An expanded motorsports role for Lexus?
Beyond the “guess the 9 hybrids” riddle and a recap of recent new artistic and media initiatives, what this author sees as, by far, the most significant and far-reaching comments by Mr. Williamsen are that

He also hints Lexus will be expanding its role within motorsports, citing the 2012 and 2013 entries of the IS-F in the Pikes Peak International Hill Climb challenge as a good sign that racing will become a bigger part of Lexus’ future.

“In the premium luxury segment, there is a strong motivation among buyers to pay attention to performance,” Williamsen says, noting greater motorsports participation could be an important selling tool for distributors and dealers.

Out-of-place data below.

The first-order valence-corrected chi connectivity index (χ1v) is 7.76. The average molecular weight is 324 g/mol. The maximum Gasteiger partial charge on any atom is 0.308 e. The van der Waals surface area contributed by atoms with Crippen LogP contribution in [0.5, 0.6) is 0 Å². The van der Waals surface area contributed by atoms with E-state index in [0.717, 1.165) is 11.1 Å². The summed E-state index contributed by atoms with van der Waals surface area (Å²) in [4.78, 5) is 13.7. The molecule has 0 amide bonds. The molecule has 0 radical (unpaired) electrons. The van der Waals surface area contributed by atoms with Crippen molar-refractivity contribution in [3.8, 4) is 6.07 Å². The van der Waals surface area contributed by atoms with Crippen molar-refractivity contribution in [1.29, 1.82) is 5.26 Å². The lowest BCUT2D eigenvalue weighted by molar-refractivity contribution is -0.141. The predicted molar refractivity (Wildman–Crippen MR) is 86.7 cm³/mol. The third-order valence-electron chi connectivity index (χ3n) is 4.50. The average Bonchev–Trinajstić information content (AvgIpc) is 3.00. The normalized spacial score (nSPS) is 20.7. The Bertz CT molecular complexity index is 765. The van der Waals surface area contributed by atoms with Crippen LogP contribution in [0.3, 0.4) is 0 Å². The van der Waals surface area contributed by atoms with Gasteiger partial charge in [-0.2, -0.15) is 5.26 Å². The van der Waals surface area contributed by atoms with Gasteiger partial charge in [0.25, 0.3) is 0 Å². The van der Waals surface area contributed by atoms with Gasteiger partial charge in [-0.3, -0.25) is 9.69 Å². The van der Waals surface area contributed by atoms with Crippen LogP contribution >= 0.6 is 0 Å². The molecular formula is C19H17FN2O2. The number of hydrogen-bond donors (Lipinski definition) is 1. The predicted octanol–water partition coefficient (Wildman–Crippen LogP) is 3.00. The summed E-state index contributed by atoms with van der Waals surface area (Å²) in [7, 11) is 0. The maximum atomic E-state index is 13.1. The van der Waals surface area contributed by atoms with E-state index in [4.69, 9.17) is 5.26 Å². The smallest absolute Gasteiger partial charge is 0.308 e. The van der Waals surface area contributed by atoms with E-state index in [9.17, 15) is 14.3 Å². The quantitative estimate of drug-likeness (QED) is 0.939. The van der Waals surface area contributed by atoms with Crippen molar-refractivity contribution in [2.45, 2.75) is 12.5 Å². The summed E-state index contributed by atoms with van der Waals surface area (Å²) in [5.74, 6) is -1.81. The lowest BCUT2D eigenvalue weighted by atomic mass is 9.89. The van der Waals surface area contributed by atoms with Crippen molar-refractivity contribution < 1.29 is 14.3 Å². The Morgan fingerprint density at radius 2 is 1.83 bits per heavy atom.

Amen and hallelujah to that, but what form would this initiative take? And what series to compete in? Discussing where Lexus has been in the past in motorsports and where it could go in the future sounds like an article that could easily eclipse our last major treatise on the subject, the 3743-word Toyota returns to Le Mans and World Endurance Racing! as the longest article ever to appear on Kaizen Factor. Thus, we’ll leave that discussion for another day…